Personally I think the Bosch algorithm better mimics the way you’d deal with difficult stuff on a non-powered mountain bike, although that doesn’t necessarily make it right. There’s plenty of power there, enough that the motor had too much torque for some of the slippier sections we encountered going up. When that’s the case it’s better to ease off the power to Eco and try and finesse the bike up the technical sections, although if things get very steep the overall weight of the bike becomes a big factor too.
Brose are the other major player in the mountain bike mid motor market: their motors power the Specialized e-MTBs and bikes from many other brands including BH, Rotwild and more. The SyncDrive motor has a similar feel at times to the Brose, with more emphasis on torque sensing and less on cadence. The Brose is the better of the two for technical climbing though, with a really intuitive feel when you’re trying to finesse a bike up a slippery ascent. You can put it in high power mode and tread lightly (or less so) to get the power you need. The SyncDrive is good too, but not quite as effective at lower cadences.
The new RideControl computer and remote are really good. The remote sits just where you need it and switching between modes happens with a positive click that you can feel through your gloves. There’s a button on the bottom which changes the lower data field on the display; you can have max or average speed, range, trip distance, odometer and cadence. There’s a walk assist button on the top too which is handier than you’d think on a mountain bike: once you lose traction and slip off it can be handy on the push up to your next start point.
You don’t necessarily need power to go back down again. The Yamaha motor is direct drive, there’s no gearing between the cranks and the chainring. That makes it much better than the Bosch motor when the power’s off. The weight of the bike is still an issue when you’re trying to accelerate under your own steam, but the transmission feels direct where the Bosch is a bit draggy. There are certain downhill sections where the motor power can lead to understeer and pull you off line, so the Giant is good where a downhill path gets slow and twisty.
The suspension was excellent throughout. The Lyrik fork has enough travel to soak up some big hits and the Maestro linkage at the back does a good job of isolating the braking forces; the system is still built to the original patent that’s over 10 years old, and the reason Giant haven’t changed it is because it works. For seated climbing there’s minimal bobbing of the rear. If you stand up and push then things get a bit bouncy but it’s no worse than other mid-travel bikes; the fork is a worse offender than the frame but you can wind the travel down to compensate.
You notice the extra weight of the bike when you’re turning in on faster, looser corners and when it lands after you put it in the air, but most of the time it’s pretty neutral handling and feels a lot like a non-powered trail bike. We took the Full E+ down some fairly technical descents and it never felt like it was at its limit, although I did notice that I hit the bottom bracket on occasion; it’s not especially low in itself, but there’s quite a lot of motor sitting underneath it, more so than some other designs out there.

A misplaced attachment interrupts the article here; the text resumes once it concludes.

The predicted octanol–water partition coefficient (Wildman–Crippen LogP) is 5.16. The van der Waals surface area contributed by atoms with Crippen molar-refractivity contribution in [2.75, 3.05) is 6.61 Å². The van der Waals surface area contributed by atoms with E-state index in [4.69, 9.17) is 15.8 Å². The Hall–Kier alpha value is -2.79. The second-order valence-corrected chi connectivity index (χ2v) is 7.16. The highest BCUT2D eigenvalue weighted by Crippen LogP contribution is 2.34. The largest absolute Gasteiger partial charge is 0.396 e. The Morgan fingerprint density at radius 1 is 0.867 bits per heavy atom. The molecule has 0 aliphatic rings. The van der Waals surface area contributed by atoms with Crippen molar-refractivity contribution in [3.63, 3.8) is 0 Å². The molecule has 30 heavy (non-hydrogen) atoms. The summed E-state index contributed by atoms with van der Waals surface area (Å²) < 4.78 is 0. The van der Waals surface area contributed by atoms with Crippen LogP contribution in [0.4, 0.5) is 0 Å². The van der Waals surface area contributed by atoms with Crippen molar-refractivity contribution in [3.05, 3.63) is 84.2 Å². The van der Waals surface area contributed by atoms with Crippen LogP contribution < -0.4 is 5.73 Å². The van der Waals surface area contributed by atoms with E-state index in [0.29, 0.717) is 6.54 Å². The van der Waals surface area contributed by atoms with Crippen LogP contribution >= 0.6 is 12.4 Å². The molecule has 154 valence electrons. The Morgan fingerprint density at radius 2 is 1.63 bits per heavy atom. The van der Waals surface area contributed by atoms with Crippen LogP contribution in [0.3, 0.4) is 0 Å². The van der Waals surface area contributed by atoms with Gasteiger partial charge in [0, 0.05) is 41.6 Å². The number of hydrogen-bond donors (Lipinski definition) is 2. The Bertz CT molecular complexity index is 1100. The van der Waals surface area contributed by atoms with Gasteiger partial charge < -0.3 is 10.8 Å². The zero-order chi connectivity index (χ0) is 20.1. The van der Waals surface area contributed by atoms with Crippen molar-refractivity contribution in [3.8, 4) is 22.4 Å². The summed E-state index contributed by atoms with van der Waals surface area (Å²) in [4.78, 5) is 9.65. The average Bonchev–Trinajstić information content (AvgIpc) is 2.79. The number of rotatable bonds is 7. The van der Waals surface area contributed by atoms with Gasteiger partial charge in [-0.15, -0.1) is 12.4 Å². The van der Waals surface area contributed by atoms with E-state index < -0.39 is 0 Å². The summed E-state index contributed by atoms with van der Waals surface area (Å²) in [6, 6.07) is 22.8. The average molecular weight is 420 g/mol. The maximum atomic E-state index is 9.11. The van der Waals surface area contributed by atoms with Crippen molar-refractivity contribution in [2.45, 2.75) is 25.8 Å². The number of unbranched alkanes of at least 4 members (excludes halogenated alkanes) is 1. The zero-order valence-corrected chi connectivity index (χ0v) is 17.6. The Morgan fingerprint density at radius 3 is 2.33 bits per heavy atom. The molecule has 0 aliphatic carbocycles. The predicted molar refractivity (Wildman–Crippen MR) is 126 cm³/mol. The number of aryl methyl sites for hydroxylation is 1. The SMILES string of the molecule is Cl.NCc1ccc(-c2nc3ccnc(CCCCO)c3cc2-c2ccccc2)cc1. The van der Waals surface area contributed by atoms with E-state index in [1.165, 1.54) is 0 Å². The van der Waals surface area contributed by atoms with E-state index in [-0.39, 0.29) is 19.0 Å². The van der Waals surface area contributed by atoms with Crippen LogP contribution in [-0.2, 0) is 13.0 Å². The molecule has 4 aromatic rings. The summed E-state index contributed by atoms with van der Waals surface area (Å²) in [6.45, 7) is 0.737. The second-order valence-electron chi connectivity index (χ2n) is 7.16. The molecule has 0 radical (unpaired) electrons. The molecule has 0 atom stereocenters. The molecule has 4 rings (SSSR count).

I managed a 40km loop on the Full E+, with 2,100m of climbing. The nice folks at Giant gave me a new battery just after half way (even though it was still 60% full) so I happily booted round the second half of the ride in Power mode safe in the knowledge that I’d not be running out of juice.
So the first section of the ride was 26km, with 1,100m of climbing (mostly in Eco with sections in Normal), and I used less than half the battery. The second was 16km, with 1,000m of climbing, mostly in Power mode, using 80% of the battery.
Giant claim a range of 65-130km in Eco, 40-75km in Normal and 20-40km in Power. That seems fairly realistic, although you’ll need to be doing a pretty boring and flat mountain bike ride to get anywhere near those higher figures. If you’re in the mountains then the lower figure is something to aim for. You won’t do the whole ride in Eco, so 65km isn’t feasible if you’re doing any significant ascending. A loop of 40-45km with some serious climbing is achievable though, and that’s probably enough range for most people for a single ride.
Overall riding the Full E+ 0 SX was a good experience and it’s certainly a more complete bike than its predecessor. The switch to the Maestro suspension platform has reaped dividends in the handling of the bike and the SyncDrive motor continues to impress. There’s not a lot to choose between the main mid motor systems and your style of riding will determine, up to a point, which one is best for you. The SyncDrive is a solid all-rounder that’s good for mid-cadence riding and will probably suit less experienced riders a bit better; the lack of assistance at high cadence means riders who like to spin, or attack technical trails in a low gear, won’t find it as intuitive.
Range from the 500Wh battery is very good, with properly mountainous loops of 40km or more on technical trails possible with some judicious use of the lower power settings. The motor and battery position give the bike a neutral weighting and it’s rarely compromised by its extra weight on the downhill sections with the odd slide or heavy landing the only real penalty.
Spec-wise the Full E+ 0 SX is a high-ticket machine and there’s nothing there that’s not a good quality component. SRAM’s EX1 drivetrain is specifically designed for the job and works well, and the fork and shock complemented one another really well, taming some pretty big hits. Talking about the spec of this bike is a touch academic when it won’t be available in the UK; we’ll get our hands on a UK-spec Full E+ 1 or 2 as soon as we can for a longer-term test.